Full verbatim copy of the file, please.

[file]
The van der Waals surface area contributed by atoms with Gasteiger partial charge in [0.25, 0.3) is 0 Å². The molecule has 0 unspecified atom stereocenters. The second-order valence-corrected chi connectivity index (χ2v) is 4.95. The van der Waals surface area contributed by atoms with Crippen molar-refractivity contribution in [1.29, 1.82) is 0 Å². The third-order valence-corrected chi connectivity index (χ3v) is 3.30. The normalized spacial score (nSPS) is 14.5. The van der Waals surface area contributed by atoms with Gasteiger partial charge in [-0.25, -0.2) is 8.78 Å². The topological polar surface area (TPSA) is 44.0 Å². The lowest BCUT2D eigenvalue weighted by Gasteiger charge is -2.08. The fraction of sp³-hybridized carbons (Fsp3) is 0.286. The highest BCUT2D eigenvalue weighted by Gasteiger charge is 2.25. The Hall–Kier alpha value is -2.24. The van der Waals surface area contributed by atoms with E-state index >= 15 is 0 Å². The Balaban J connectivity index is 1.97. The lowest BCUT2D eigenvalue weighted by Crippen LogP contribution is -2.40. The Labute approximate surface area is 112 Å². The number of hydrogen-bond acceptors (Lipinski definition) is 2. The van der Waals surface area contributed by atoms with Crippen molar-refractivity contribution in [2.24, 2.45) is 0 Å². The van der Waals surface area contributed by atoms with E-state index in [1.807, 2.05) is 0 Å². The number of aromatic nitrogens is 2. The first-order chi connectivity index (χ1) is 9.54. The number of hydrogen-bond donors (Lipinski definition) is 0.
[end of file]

The van der Waals surface area contributed by atoms with Gasteiger partial charge in [0.25, 0.3) is 0 Å². The molecule has 0 unspecified atom stereocenters. The second-order valence-corrected chi connectivity index (χ2v) is 4.95. The van der Waals surface area contributed by atoms with Crippen molar-refractivity contribution in [1.29, 1.82) is 0 Å². The third-order valence-corrected chi connectivity index (χ3v) is 3.30. The normalized spacial score (nSPS) is 14.5. The van der Waals surface area contributed by atoms with Gasteiger partial charge in [-0.25, -0.2) is 8.78 Å². The topological polar surface area (TPSA) is 44.0 Å². The lowest BCUT2D eigenvalue weighted by Gasteiger charge is -2.08. The fraction of sp³-hybridized carbons (Fsp3) is 0.286. The highest BCUT2D eigenvalue weighted by Gasteiger charge is 2.25. The Hall–Kier alpha value is -2.24. The van der Waals surface area contributed by atoms with E-state index >= 15 is 0 Å². The Balaban J connectivity index is 1.97. The lowest BCUT2D eigenvalue weighted by Crippen LogP contribution is -2.40. The Labute approximate surface area is 112 Å². The number of hydrogen-bond acceptors (Lipinski definition) is 2. The van der Waals surface area contributed by atoms with Crippen molar-refractivity contribution in [2.24, 2.45) is 0 Å². The van der Waals surface area contributed by atoms with E-state index in [1.807, 2.05) is 0 Å². The number of aromatic nitrogens is 2. The first-order chi connectivity index (χ1) is 9.54. The number of hydrogen-bond donors (Lipinski definition) is 0.